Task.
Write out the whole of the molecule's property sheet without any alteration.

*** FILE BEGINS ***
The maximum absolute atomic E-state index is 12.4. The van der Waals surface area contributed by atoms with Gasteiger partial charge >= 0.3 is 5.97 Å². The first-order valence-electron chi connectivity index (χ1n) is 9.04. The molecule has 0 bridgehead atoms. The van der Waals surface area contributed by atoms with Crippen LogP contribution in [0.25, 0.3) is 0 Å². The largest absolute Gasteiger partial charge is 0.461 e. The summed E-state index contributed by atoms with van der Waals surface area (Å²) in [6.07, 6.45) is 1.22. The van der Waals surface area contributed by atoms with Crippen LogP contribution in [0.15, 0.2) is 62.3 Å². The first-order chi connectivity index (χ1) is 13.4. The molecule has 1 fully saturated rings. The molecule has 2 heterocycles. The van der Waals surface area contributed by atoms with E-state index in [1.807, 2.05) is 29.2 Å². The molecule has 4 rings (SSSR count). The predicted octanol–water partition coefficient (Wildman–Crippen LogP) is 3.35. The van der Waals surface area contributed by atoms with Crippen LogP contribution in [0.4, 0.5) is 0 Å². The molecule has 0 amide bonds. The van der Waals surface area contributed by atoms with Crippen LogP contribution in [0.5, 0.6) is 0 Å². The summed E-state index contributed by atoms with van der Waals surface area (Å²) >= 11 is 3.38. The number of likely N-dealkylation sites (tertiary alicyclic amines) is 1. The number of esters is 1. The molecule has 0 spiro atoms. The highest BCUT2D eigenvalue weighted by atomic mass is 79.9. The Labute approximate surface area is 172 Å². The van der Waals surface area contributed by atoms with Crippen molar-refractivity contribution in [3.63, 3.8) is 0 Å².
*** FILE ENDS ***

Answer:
The maximum absolute atomic E-state index is 12.4. The van der Waals surface area contributed by atoms with Gasteiger partial charge >= 0.3 is 5.97 Å². The first-order valence-electron chi connectivity index (χ1n) is 9.04. The molecule has 0 bridgehead atoms. The van der Waals surface area contributed by atoms with Crippen LogP contribution in [0.25, 0.3) is 0 Å². The largest absolute Gasteiger partial charge is 0.461 e. The summed E-state index contributed by atoms with van der Waals surface area (Å²) in [6.07, 6.45) is 1.22. The van der Waals surface area contributed by atoms with Crippen LogP contribution in [0.15, 0.2) is 62.3 Å². The first-order chi connectivity index (χ1) is 13.4. The molecule has 1 fully saturated rings. The molecule has 2 heterocycles. The van der Waals surface area contributed by atoms with E-state index in [1.807, 2.05) is 29.2 Å². The molecule has 4 rings (SSSR count). The predicted octanol–water partition coefficient (Wildman–Crippen LogP) is 3.35. The van der Waals surface area contributed by atoms with Crippen LogP contribution in [0.4, 0.5) is 0 Å². The molecule has 0 amide bonds. The van der Waals surface area contributed by atoms with Crippen LogP contribution in [0.5, 0.6) is 0 Å². The summed E-state index contributed by atoms with van der Waals surface area (Å²) >= 11 is 3.38. The number of likely N-dealkylation sites (tertiary alicyclic amines) is 1. The number of esters is 1. The molecule has 0 spiro atoms. The highest BCUT2D eigenvalue weighted by atomic mass is 79.9. The Labute approximate surface area is 172 Å². The van der Waals surface area contributed by atoms with Crippen molar-refractivity contribution in [3.63, 3.8) is 0 Å².